Identifying individuals at increased risk for hereditary cancer leads to early detection and prevention opportunities with the ability to reduce both cancer incidence and mortality. Hereditary cancer syndromes have genetic heterogeneity and new susceptibility genes have been recently identified. Next generation sequencing allows testing of multiple target genes simultaneously, can reduce the time and cost of sequential gene testing, and may improve mutation detection. To date, no large scale studies have reported the mutation prevalence of multiple cancer susceptibility genes among patients referred for BRCA1/BRCA2 testing.

A study was performed to determine the mutation prevalence in 25 cancer susceptibility genes among a large U.S. patient population referred to a diagnostic laboratory for BRCA1/BRCA2 testing. DNA from 1955 prospectively accrued cases was anonymized after testing was complete. Patients with Ashkenazi Jewish heritage were excluded in order to determine the relative prevalence of mutations in a generalizable population. In addition, an independent external validation set of 405 patients, including those of Ashkenazi ancestry, with history consistent with hereditary breast and ovarian cancer (HBOC) syndrome and who had previously tested negative for BRCA1/BRCA2 mutations was assessed. Extracted genomic DNA from blood was PCR amplified with a custom amplicon library on a Raindance ThunderStorm instrument. The DNA products were sequenced on an Illumina HiSeq2500. Sequence variations and large rearrangements among the 25 genes were detected and classified for pathogenicity.

Among the 1955 anonymized patients referred for BRCA1/BRCA2 testing, 275 (14.07%) patients were mutation carriers in at least one of the 25 genes. 182 (9.31%) patients had a mutation in BRCA1 or BRCA2, and 96 of 1955 (4.91%) patients had a mutation in other genes (Table 1).

Table 1

Gene Patients with mutation (n = 96) 
ATM 14 14.58% 
BARD1 7.29% 
BRIP1 7.29% 
CHEK2 30 31.25% 
MSH2 2.08% 
MSH6 2.08% 
MUTYH 1.04% 
NBN 14 14.58% 
PALB2 13 13.54% 
PMS2 4.17% 
TP53 2.08% 
Gene Patients with mutation (n = 96)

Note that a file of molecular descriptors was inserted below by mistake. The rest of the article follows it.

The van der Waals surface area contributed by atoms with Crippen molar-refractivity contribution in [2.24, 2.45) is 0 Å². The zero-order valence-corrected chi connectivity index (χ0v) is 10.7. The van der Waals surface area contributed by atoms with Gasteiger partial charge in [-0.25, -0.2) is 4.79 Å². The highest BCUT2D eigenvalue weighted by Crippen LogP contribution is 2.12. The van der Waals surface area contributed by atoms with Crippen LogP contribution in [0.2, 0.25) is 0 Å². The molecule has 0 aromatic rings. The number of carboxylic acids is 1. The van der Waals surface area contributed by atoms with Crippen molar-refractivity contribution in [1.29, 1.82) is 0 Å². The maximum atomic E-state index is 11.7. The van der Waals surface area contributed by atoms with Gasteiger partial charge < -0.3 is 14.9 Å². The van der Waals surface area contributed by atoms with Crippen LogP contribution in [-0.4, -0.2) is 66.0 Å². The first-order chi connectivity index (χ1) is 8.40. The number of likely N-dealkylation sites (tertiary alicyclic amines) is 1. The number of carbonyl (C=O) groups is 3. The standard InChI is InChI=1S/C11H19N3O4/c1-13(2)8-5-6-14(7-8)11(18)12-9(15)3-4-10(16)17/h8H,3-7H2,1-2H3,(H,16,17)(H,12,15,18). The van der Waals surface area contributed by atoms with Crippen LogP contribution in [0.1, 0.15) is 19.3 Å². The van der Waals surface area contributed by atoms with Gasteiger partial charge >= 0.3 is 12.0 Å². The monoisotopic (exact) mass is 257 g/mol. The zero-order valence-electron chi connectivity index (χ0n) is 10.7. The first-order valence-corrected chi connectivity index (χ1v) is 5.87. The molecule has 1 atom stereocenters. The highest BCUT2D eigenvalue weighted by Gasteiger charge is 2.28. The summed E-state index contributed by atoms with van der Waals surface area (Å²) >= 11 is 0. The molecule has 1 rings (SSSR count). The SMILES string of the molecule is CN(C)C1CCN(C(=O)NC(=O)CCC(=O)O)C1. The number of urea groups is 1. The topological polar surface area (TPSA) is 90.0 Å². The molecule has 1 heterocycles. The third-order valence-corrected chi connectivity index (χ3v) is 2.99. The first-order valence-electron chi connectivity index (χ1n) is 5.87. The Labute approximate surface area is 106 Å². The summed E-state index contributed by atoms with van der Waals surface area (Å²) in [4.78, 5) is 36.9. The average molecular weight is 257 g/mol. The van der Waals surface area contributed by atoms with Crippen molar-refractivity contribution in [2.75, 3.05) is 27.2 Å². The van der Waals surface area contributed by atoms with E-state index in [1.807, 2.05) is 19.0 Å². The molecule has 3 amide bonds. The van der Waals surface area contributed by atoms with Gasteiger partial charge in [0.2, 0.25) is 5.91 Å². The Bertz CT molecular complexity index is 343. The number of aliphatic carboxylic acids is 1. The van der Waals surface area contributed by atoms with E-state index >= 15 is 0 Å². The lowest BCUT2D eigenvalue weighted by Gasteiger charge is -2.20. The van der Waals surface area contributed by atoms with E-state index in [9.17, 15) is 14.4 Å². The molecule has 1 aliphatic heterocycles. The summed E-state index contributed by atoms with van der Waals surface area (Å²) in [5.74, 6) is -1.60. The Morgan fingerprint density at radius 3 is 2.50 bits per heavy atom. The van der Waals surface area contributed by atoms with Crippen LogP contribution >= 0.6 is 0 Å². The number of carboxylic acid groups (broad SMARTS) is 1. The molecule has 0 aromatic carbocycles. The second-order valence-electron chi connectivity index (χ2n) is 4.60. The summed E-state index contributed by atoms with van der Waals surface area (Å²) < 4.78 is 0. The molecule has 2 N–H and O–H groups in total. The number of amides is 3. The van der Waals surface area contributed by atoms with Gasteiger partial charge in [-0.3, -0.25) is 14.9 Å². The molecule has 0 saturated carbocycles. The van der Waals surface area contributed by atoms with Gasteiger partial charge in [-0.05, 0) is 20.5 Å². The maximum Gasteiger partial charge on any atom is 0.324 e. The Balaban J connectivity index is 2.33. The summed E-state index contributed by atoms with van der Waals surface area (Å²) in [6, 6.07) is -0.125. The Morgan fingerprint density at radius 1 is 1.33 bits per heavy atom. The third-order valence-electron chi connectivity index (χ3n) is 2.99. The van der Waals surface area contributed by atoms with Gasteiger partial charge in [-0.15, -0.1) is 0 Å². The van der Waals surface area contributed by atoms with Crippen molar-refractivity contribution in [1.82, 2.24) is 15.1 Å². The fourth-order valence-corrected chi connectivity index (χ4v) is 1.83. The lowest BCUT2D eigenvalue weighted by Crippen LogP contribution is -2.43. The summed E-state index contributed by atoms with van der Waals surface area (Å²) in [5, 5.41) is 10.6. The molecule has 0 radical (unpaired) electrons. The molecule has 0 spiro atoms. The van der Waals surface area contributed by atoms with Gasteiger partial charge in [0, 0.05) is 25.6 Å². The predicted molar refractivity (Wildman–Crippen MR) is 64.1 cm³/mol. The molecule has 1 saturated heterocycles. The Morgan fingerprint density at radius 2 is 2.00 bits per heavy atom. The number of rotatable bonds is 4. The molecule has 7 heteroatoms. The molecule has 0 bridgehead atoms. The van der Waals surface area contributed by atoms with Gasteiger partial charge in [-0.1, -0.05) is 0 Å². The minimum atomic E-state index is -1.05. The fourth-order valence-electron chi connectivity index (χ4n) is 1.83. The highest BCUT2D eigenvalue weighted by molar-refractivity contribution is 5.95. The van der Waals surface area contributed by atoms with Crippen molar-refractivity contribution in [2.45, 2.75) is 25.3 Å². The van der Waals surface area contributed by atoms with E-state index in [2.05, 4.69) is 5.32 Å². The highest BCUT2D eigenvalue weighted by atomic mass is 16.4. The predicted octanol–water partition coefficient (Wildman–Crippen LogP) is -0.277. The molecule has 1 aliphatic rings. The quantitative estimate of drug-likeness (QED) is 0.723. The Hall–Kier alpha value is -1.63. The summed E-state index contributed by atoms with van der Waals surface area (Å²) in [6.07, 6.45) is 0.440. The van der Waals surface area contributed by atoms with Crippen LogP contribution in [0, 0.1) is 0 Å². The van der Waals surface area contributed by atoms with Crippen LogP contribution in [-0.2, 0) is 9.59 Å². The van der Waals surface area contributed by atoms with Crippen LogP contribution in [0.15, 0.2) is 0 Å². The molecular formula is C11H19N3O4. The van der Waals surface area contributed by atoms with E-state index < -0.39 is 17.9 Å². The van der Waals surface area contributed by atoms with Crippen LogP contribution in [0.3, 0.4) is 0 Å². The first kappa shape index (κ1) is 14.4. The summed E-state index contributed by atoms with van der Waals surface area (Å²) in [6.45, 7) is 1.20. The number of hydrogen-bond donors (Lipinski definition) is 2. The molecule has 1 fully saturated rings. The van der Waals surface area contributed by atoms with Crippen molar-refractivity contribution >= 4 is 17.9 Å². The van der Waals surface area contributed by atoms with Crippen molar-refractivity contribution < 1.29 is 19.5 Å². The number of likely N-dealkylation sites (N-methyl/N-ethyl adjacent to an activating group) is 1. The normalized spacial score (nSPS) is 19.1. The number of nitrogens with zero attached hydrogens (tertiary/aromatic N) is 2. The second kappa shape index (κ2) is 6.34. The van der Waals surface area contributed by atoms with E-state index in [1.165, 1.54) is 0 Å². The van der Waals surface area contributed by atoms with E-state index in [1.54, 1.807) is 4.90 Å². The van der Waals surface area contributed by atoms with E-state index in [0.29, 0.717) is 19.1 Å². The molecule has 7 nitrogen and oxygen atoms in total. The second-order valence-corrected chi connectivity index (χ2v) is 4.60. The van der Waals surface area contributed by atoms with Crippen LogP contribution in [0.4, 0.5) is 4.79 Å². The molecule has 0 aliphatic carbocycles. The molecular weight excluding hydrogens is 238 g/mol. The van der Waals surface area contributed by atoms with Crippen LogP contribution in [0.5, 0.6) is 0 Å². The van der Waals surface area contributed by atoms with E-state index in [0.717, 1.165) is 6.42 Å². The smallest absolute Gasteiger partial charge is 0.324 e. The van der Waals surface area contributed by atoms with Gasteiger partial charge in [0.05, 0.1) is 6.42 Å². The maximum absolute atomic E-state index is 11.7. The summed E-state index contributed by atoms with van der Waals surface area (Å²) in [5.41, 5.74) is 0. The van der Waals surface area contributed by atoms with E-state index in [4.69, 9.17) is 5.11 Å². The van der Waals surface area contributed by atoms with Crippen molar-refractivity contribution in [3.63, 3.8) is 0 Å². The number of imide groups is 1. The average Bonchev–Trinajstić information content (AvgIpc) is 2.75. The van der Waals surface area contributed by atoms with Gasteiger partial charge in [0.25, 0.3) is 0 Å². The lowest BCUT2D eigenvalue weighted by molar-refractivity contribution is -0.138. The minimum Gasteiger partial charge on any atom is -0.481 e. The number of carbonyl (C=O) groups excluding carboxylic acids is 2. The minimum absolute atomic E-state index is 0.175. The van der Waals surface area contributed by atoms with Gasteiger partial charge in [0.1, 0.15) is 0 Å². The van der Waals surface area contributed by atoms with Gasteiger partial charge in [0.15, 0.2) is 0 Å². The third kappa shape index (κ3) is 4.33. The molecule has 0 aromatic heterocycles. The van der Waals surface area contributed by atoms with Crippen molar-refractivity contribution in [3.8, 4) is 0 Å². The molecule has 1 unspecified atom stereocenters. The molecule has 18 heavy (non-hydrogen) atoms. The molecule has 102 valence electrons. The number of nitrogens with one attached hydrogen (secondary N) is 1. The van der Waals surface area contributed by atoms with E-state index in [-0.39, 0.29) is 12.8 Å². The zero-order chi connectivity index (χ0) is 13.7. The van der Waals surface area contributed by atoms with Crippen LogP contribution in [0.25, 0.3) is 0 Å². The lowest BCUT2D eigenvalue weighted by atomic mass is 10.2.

ATM 14 14.58% 
BARD1 7.29% 
BRIP1 7.29% 
CHEK2 30 31.25% 
MSH2 2.08% 
MSH6 2.08% 
MUTYH 1.04% 
NBN 14 14.58% 
PALB2 13 13.54% 
PMS2 4.17% 
TP53 2.08% 

No mutations were found in CDH1, PTEN, STK11, RAD51C, RAD51D, BMPR1A, SMAD4, MLH1, EPCAM, CDKN2A, CDK4, or APC. 1738 of 1955 patients had a personal history of breast cancer (BC), with 63% diagnosed prior to age 50, and 37% at or after age 50. Mutation prevalence for patients with BC, ovarian cancer (OC), both BC and OC, or other HBOC cancers is listed in Table 2.

Table 2

Patient Cancer History Patients (n) BRCA1/2 Other Gene 
Breast CA < 50 years 1091 116* (10.63%) 51 (4.67%) 
Breast CA ≥ 50 years 647 40** (6.18%) 30 (4.64%) 
Ovarian CA 162 17 (10.49%) 6 (3.70%) 
Breast and Ovarian CA 40 8 (20.00%) 4 (10.00%) 
Other HBOC Cancer 15 1 (6.67%) 2 (13.33%) 
Patient Cancer History Patients (n) BRCA1/2 Other Gene 
Breast CA < 50 years 1091 116* (10.63%) 51 (4.67%) 
Breast CA ≥ 50 years 647 40** (6.18%) 30 (4.64%) 
Ovarian CA 162 17 (10.49%) 6 (3.70%) 
Breast and Ovarian CA 40 8 (20.00%) 4 (10.00%) 
Other HBOC Cancer 15 1 (6.67%) 2 (13.33%) 

*2 and **1 patients had an additional mutation in a non-BRCA1/2 gene

1902 (97.29%) patients had a variant of uncertain significance in at least one of the genes tested and an average of three variants was found per patient. As of June 11, 2013 the independent external validation cases results are pending.

Compared with BRCA1/BRCA2 testing alone, using the 25 gene panel increased the identification of mutations in cancer susceptibility genes by 4.76% (95% CI: 2.71% – 6.81%), which represents a 51.1% increase in mutation detection for this population with suspected HBOC.

Citation Information: Cancer Res 2013;73(24 Suppl): Abstract nr PD4-8.